Coalition partners prepared to fight for polar bear survival
UPDATE 10.15.13: Great news-- On October 8, the United States Supreme Court denied SCI’s petition to overturn the U.S. Fish and Wildlife’s decision listing of the polar bear as threatened under the Endangered Species Act. The U.S. ban on polar bear trophy imports remains!
UPDATE: Great news-- On June 18, the United States Court of Appeals for the DC Circuit affirmed the district court’s decision barring the importation of polar bear trophies into the U.S.!
ORIGINAL POST: Sitting in the U.S. Court of Appeals for the District of Columbia Circuit last Thursday, I was reminded of the old adage: if at first you don’t succeed…try, try again.
This latest attempt may not hold up for Conservation Force (CF) and Safari Club International (SCI), who made yet another appearance in federal court last week to continue arguing their perceived right to import polar bear trophies from Canada, even after the U.S. Fish and Wildlife Service's 2008 decision to list the species as threatened under the Endangered Species Act.
This litigation has a very long history. Here is a snapshot summary of the latest:
In March, the sport-hunting groups lost an appeal against the 2008 Federal Court ruling in favor of the U.S. Fish and Wildlife Service’s (FSW) listing of the polar bear as threatened under the Endangered Species Act. The ruling maintains the current ban on the import of sport-hunted polar bear trophies from Canada as a result of the species' depleted status.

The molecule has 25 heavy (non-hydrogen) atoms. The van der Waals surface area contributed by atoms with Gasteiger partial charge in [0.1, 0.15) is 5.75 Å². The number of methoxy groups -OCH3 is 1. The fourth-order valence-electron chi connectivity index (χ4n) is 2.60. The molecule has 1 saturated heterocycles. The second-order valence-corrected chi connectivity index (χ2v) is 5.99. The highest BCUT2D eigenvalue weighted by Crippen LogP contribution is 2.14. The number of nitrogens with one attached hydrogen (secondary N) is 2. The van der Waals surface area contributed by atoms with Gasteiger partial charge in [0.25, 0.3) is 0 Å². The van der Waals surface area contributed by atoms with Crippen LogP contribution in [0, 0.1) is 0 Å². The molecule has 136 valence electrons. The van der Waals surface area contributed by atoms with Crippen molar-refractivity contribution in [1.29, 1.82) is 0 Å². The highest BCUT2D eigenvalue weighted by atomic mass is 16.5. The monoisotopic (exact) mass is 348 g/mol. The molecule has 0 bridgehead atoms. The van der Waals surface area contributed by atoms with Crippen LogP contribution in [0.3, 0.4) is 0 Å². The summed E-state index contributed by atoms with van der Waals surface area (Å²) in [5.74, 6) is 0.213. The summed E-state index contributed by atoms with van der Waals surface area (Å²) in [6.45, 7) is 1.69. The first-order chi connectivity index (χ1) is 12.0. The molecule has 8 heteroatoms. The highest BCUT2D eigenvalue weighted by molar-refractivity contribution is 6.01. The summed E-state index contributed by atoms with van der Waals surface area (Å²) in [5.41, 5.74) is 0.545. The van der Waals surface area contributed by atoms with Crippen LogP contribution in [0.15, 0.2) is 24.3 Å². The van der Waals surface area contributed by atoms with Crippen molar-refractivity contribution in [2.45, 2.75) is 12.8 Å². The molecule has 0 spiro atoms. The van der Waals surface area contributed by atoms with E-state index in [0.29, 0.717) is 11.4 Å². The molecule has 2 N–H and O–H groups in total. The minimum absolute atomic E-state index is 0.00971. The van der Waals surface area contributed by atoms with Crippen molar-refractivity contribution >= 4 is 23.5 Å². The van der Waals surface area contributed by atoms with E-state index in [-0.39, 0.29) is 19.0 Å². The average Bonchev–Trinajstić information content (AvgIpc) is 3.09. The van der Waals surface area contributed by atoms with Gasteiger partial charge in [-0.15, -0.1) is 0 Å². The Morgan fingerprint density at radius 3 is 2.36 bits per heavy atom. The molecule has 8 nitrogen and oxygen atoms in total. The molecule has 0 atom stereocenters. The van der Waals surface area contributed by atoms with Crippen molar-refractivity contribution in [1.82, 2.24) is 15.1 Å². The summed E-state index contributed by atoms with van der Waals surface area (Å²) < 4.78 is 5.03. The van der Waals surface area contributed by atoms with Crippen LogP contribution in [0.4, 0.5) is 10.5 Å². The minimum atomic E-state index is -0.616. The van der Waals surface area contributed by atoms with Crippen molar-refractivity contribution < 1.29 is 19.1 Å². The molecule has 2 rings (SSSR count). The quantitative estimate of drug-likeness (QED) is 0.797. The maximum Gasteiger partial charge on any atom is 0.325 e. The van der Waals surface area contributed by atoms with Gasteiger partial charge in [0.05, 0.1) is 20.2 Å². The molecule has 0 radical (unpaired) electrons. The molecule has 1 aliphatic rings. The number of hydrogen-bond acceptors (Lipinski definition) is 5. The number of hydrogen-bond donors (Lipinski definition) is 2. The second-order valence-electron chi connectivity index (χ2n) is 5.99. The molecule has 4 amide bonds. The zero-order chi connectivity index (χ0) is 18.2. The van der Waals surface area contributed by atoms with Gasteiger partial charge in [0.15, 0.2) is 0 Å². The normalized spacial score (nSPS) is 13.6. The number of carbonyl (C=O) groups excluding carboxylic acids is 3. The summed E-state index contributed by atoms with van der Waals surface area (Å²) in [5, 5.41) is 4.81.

Last week, in two separate cases, oral arguments from lawyers representing CF and SCI appealed the denial of permits to import polar bear trophies. The International Fund for Animal Welfare (IFAW) worked with a number of groups to intervene in the cases and defend the government’s decision to close down the trade in polar bear hunting trophies.
In their appeals, CF and SCI argued, respectively, that sport-hunting directly contributes to the enhancement of polar bear conservation and that importation of a threatened species is still permitted under the Marine Mammal Protection Act. It’s not always easy to determine where judges stand, but it seemed abundantly clear that the opposition had very little to offer the court in backing up these arguments.
IFAW and our coalition partners are prepared to stand our ground in the fight for the survival of this iconic species. More than ever, any protections we can provide the polar bear both in the U.S. and on the global front will help ensure a brighter future.
We anticipate a positive outcome on these cases in the next couple of months and are encouraged by the Greenwire article summarizing these latest court proceedings.